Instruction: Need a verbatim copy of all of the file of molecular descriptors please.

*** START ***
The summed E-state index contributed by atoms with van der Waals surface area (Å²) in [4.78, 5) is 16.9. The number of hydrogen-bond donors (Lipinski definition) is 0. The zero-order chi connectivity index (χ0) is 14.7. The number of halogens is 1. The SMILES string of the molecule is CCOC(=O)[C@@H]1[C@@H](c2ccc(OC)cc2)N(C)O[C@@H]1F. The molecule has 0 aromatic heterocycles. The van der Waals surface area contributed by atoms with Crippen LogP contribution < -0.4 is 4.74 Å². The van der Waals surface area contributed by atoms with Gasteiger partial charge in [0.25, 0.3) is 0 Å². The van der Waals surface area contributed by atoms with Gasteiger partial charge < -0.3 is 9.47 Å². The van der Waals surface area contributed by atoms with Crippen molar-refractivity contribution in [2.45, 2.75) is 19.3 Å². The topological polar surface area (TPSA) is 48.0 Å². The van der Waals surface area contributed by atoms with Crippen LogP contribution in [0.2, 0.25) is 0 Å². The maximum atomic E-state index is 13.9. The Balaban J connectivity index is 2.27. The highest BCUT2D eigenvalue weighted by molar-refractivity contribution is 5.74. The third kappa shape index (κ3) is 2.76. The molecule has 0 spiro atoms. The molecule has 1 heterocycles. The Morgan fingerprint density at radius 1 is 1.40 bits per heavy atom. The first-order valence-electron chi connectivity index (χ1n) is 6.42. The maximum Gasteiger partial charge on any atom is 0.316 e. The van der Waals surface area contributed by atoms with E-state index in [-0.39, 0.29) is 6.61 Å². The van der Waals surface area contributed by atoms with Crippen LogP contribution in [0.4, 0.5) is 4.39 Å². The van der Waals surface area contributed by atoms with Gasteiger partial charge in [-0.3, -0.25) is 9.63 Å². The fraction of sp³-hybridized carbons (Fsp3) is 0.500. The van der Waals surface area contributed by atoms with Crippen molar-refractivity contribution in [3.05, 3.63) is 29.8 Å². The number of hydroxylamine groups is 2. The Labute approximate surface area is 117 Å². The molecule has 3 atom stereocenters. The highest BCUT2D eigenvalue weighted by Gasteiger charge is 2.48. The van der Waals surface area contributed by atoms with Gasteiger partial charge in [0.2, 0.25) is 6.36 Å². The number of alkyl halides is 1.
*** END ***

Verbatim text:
The summed E-state index contributed by atoms with van der Waals surface area (Å²) in [4.78, 5) is 16.9. The number of hydrogen-bond donors (Lipinski definition) is 0. The zero-order chi connectivity index (χ0) is 14.7. The number of halogens is 1. The SMILES string of the molecule is CCOC(=O)[C@@H]1[C@@H](c2ccc(OC)cc2)N(C)O[C@@H]1F. The molecule has 0 aromatic heterocycles. The van der Waals surface area contributed by atoms with Crippen LogP contribution < -0.4 is 4.74 Å². The van der Waals surface area contributed by atoms with Gasteiger partial charge in [0.25, 0.3) is 0 Å². The van der Waals surface area contributed by atoms with Gasteiger partial charge < -0.3 is 9.47 Å². The van der Waals surface area contributed by atoms with Crippen molar-refractivity contribution in [2.45, 2.75) is 19.3 Å². The topological polar surface area (TPSA) is 48.0 Å². The van der Waals surface area contributed by atoms with Crippen LogP contribution in [0.2, 0.25) is 0 Å². The maximum atomic E-state index is 13.9. The Balaban J connectivity index is 2.27. The highest BCUT2D eigenvalue weighted by molar-refractivity contribution is 5.74. The third kappa shape index (κ3) is 2.76. The molecule has 0 spiro atoms. The molecule has 1 heterocycles. The Morgan fingerprint density at radius 1 is 1.40 bits per heavy atom. The first-order valence-electron chi connectivity index (χ1n) is 6.42. The maximum Gasteiger partial charge on any atom is 0.316 e. The van der Waals surface area contributed by atoms with E-state index in [-0.39, 0.29) is 6.61 Å². The van der Waals surface area contributed by atoms with Crippen LogP contribution in [0.4, 0.5) is 4.39 Å². The van der Waals surface area contributed by atoms with Gasteiger partial charge in [-0.3, -0.25) is 9.63 Å². The fraction of sp³-hybridized carbons (Fsp3) is 0.500. The van der Waals surface area contributed by atoms with Crippen molar-refractivity contribution in [3.05, 3.63) is 29.8 Å². The number of hydroxylamine groups is 2. The Labute approximate surface area is 117 Å². The molecule has 3 atom stereocenters. The highest BCUT2D eigenvalue weighted by Gasteiger charge is 2.48. The van der Waals surface area contributed by atoms with Gasteiger partial charge in [0.2, 0.25) is 6.36 Å². The number of alkyl halides is 1.